In last week’s news round-up, we mentioned that Rite Aid had opened an Amazon.com storefront. As of this writing, they have almost 60 feedbacks! 60 feedbacks in under a week is a lot of sales. If they’re getting a feedback for every 10 sales (a decent rule of thumb) that’s 600 sales!
I know some sellers who scout at Rite Aid, especially in the cosmetics clearance area. While the really low prices available at local stores probably won’t show up on Rite Aid’s Amazon listings, you never know. If Rite Aid is serious about selling online they may start managing their supply chain in a way that allows them to get those clearance items online and away from bargain hunters!
Small businesses, like the Amazon sellers I work with each day, are generally more flexible, more agile and more prepared to try new things than bigger companies. That’s why I don’t think Amazon sellers should be too concerned, at least initially, by big brands opening stores on Amazon.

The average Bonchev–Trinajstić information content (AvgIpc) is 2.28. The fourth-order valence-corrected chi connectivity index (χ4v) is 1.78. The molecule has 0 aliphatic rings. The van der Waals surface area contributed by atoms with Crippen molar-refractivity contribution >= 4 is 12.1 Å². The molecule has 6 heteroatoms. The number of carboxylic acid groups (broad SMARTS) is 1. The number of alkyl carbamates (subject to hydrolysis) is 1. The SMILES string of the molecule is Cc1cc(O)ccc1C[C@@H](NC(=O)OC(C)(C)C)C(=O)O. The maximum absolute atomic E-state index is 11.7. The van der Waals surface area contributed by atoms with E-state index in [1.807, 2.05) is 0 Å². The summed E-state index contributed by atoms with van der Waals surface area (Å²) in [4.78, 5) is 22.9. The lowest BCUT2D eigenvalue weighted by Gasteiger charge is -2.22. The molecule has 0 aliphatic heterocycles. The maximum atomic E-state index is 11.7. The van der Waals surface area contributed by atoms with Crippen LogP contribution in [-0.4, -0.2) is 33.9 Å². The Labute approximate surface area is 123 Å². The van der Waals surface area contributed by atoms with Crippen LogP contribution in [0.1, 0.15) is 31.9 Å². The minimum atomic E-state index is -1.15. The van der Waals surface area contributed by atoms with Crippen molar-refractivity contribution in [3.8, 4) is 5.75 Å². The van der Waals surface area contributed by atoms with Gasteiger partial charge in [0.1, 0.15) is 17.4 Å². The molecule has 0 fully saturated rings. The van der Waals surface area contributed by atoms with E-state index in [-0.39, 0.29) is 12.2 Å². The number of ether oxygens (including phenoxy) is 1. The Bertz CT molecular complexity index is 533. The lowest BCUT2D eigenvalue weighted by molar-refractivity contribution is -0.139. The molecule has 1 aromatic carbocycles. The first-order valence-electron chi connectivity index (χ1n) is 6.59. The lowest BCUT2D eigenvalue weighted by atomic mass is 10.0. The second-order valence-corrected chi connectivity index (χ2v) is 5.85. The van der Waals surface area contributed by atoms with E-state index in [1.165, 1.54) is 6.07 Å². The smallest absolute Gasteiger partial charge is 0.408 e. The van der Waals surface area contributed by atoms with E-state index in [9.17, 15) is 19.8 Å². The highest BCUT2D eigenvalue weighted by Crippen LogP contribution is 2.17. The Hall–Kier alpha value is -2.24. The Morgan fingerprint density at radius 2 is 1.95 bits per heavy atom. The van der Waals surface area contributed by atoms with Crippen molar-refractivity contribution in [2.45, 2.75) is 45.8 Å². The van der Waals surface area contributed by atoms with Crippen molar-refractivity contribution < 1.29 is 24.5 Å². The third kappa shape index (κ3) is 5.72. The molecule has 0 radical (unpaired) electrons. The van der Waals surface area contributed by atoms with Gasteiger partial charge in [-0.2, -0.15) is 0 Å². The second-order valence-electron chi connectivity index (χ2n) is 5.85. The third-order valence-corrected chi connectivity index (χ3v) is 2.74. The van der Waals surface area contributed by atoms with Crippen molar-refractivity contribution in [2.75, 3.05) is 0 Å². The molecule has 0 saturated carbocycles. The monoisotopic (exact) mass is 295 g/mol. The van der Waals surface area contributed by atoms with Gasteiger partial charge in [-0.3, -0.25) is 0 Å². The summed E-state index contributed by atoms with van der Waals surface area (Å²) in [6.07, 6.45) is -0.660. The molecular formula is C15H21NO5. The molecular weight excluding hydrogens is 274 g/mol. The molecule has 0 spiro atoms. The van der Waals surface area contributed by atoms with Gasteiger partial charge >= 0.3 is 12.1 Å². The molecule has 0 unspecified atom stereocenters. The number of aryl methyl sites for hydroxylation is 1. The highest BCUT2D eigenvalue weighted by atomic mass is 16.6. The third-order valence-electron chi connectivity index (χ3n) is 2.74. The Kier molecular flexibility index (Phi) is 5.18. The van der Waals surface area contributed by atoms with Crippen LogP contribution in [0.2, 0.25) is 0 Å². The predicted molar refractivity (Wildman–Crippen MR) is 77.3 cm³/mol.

One possible advantage of big brands coming to Amazon is that they’re still 3rd party sellers, no matter how big they are. That means they have to play by the same rules as the rest of us. And maybe they can throw their weight around and improve the way Amazon interacts with 3rd party sellers of all sizes. That might be wishful thinking, but you never know!
Of course, not all big brands are interested in selling on Amazon. A few weeks ago, Adidas announced that they’d no longer be allowing their dealers to sell on Amazon or eBay. Do you think there’s a reason that a “luxury” brand is turning away from Amazon while a retailer of everyday and household goods is signing on?